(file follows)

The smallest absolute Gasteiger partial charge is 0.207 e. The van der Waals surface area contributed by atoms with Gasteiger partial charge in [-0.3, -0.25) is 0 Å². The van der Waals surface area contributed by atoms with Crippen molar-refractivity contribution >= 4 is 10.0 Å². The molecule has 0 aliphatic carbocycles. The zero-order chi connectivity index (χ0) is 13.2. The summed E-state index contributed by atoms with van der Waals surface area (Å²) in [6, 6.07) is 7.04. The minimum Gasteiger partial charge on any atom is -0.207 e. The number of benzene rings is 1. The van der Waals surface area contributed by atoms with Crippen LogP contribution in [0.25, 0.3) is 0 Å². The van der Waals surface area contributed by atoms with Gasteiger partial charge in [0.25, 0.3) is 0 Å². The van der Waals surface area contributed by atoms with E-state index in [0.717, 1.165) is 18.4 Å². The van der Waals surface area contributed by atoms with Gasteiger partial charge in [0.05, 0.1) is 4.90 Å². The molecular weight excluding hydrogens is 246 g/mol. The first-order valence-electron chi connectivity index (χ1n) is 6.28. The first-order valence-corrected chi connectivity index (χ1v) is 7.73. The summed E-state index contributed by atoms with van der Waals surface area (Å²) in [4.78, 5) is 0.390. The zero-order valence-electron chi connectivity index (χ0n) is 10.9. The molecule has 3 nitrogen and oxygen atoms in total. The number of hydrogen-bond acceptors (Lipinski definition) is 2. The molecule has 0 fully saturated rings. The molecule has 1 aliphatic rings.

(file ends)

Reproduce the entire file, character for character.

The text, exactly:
The smallest absolute Gasteiger partial charge is 0.207 e. The van der Waals surface area contributed by atoms with Gasteiger partial charge in [-0.3, -0.25) is 0 Å². The van der Waals surface area contributed by atoms with Crippen molar-refractivity contribution >= 4 is 10.0 Å². The molecule has 0 aliphatic carbocycles. The zero-order chi connectivity index (χ0) is 13.2. The summed E-state index contributed by atoms with van der Waals surface area (Å²) in [6, 6.07) is 7.04. The minimum Gasteiger partial charge on any atom is -0.207 e. The number of benzene rings is 1. The van der Waals surface area contributed by atoms with Crippen LogP contribution in [0.25, 0.3) is 0 Å². The van der Waals surface area contributed by atoms with Gasteiger partial charge in [0.25, 0.3) is 0 Å². The van der Waals surface area contributed by atoms with E-state index in [0.717, 1.165) is 18.4 Å². The van der Waals surface area contributed by atoms with Gasteiger partial charge in [0.05, 0.1) is 4.90 Å². The molecular weight excluding hydrogens is 246 g/mol. The first-order valence-electron chi connectivity index (χ1n) is 6.28. The first-order valence-corrected chi connectivity index (χ1v) is 7.73. The summed E-state index contributed by atoms with van der Waals surface area (Å²) in [4.78, 5) is 0.390. The zero-order valence-electron chi connectivity index (χ0n) is 10.9. The molecule has 3 nitrogen and oxygen atoms in total. The number of hydrogen-bond acceptors (Lipinski definition) is 2. The molecule has 0 fully saturated rings. The molecule has 1 aliphatic rings.